Pneumatosis intestinalis, defined as gas in the bowel wall, is often first identified on abdominal radiographs or computed tomography (CT) scans. It is a radiographic finding and not a diagnosis, as the etiology varies from benign conditions to fulminant gastrointestinal disease.
Pneumatosis intestinalis is considered an ominous finding in ischemia, especially in association with portomesenteric venous gas. The disease is seen in other conditions, including chronic obstructive pulmonary disease, connective tissue disorders, infectious enteritis, celiac disease, leukemia, amyloidosis, and acquired immunodeficiency syndrome (AIDS); it is also found in association with organ transplantation, steroid use, and chemotherapy. [1, 2, 3, 4, 5, 6] (See the images below.)
Surgery should be performed in patients who are not responding to nonoperative treatment, especially those with signs of perforation, peritonitis, or abdominal sepsis.
Primary versus secondary pneumatosis intestinalis
Pneumatosis intestinalis occurs in 2 forms. Primary pneumatosis intestinalis (15% of cases) is a benign idiopathic condition in which multiple thin-walled cysts develop in the submucosa or subserosa of the colon. Usually, this form has no associated symptoms, and the cysts may be found incidentally through radiography or endoscopy. When the cysts protrude into the lumen, they may mimic polyps or carcinomas, as shown on barium enema studies. This primary form is often termed pneumatosis cystoides intestinalis. 
The secondary form (85% of cases) is associated with obstructive pulmonary disease, as well as with obstructive and necrotic gastrointestinal disease.
Microvesicular gas collections, defined as 10-100 mm cysts or bubbles within the lamina propria, are predominantly associated with primary (benign) pneumatosis intestinalis, whereas linear or curvilinear gas collections seen parallel to the bowel wall are found in secondary pneumatosis. Therefore, linear gas collections are usually an ominous sign.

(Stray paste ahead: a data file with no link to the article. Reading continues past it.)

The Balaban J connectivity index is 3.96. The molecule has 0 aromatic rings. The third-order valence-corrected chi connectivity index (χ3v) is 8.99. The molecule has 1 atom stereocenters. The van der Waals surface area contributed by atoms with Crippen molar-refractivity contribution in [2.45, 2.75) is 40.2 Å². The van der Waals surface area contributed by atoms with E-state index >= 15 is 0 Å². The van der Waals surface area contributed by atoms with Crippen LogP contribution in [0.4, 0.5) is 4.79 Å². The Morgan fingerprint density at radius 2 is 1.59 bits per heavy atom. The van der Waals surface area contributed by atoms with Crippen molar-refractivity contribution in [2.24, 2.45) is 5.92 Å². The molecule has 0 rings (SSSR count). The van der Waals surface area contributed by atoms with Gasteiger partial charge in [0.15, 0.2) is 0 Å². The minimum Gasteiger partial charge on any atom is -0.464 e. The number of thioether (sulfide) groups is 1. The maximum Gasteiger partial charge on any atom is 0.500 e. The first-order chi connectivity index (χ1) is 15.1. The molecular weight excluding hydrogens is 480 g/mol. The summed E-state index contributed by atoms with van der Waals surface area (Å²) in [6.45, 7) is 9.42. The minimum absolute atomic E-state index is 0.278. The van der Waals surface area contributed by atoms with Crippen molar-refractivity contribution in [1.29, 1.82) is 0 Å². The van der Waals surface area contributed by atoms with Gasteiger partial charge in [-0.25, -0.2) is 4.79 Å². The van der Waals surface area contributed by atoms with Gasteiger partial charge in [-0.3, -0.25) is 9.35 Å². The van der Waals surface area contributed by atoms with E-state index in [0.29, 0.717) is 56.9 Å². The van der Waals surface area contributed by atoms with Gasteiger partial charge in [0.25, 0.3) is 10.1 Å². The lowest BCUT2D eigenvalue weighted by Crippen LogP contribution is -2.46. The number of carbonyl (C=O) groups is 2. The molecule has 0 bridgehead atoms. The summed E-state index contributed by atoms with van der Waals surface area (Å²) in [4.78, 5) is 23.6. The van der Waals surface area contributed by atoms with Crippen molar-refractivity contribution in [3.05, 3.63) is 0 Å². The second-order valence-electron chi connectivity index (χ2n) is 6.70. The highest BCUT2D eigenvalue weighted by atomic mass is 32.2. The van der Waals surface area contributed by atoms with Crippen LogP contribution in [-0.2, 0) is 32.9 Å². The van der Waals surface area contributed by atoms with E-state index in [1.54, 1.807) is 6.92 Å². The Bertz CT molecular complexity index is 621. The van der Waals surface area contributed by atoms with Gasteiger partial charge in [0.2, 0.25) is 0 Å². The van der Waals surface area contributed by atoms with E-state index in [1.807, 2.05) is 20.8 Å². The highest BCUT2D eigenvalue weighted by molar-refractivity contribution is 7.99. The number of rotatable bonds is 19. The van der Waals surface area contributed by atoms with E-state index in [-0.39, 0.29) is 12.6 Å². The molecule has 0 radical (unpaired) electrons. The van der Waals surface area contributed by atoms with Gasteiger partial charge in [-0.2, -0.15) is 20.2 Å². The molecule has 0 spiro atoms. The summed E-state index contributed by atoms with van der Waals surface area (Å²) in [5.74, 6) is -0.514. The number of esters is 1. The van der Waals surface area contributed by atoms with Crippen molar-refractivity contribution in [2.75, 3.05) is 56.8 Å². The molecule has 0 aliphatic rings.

Pneumatosis intestinalis is usually identified on plain radiographs of the abdomen. Occasionally, submucosal cysts may be identified during endoscopy. The cysts, which may appear similar to polyps, may be examined at biopsy for signs of inflammation. Gas may collect peripherally in the lumen of the bowel, around fecal or contrast material. This gas can simulate pneumatosis and is usually depicted on CT scans. [8, 9] Rarely, emphysematous ureteritis may simulate pneumatosis of the descending or sigmoid colon on plain radiographs. Colitis cystica profunda is an extremely rare disease in which mucin-filled cysts form in the wall of the rectum. [8, 9, 10, 11]
The patterns of the radiolucencies are seen as linear, curvilinear, small bubbles, or collections of cysts. Cystic collections of gas localized to the wall of the colon are suggestive of primary pneumatosis intestinalis.
Pneumatosis intestinalis may be complicated by pneumoperitoneum, which can be detected as free air on a simple upright or cross-table lateral view of the abdomen.
Pneumoperitoneum may represent rupture of subserosal cysts in benign primary pneumatosis, or it may occur after perforation in the setting of intestinal necrosis. Linear or curvilinear gas collections may be seen throughout the intestinal wall in secondary pneumatosis. Portal venous gas, which is tubular and peripherally located in the liver (as opposed to biliary air, which is centrally located), is an ominous finding, often occurring with ischemic bowel. (See the images below.)